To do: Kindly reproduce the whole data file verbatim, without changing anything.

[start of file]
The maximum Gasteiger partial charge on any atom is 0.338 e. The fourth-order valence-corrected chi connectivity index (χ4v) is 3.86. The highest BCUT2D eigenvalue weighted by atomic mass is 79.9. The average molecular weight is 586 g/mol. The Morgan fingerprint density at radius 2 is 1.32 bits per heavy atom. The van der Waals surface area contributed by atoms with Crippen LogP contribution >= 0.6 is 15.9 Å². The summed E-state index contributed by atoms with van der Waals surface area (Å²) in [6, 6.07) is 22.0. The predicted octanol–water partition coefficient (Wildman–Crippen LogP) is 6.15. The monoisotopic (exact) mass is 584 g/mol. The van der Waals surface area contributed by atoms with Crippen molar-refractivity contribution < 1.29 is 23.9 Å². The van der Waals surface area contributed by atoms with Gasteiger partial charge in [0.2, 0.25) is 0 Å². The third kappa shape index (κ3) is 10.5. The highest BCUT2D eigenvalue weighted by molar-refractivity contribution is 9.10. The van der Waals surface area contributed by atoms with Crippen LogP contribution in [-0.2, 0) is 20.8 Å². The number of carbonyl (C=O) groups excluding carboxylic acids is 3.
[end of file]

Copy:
The maximum Gasteiger partial charge on any atom is 0.338 e. The fourth-order valence-corrected chi connectivity index (χ4v) is 3.86. The highest BCUT2D eigenvalue weighted by atomic mass is 79.9. The average molecular weight is 586 g/mol. The Morgan fingerprint density at radius 2 is 1.32 bits per heavy atom. The van der Waals surface area contributed by atoms with Crippen LogP contribution >= 0.6 is 15.9 Å². The summed E-state index contributed by atoms with van der Waals surface area (Å²) in [6, 6.07) is 22.0. The predicted octanol–water partition coefficient (Wildman–Crippen LogP) is 6.15. The monoisotopic (exact) mass is 584 g/mol. The van der Waals surface area contributed by atoms with Crippen molar-refractivity contribution < 1.29 is 23.9 Å². The van der Waals surface area contributed by atoms with Gasteiger partial charge in [0.2, 0.25) is 0 Å². The third kappa shape index (κ3) is 10.5. The highest BCUT2D eigenvalue weighted by molar-refractivity contribution is 9.10. The van der Waals surface area contributed by atoms with Crippen LogP contribution in [-0.2, 0) is 20.8 Å². The number of carbonyl (C=O) groups excluding carboxylic acids is 3.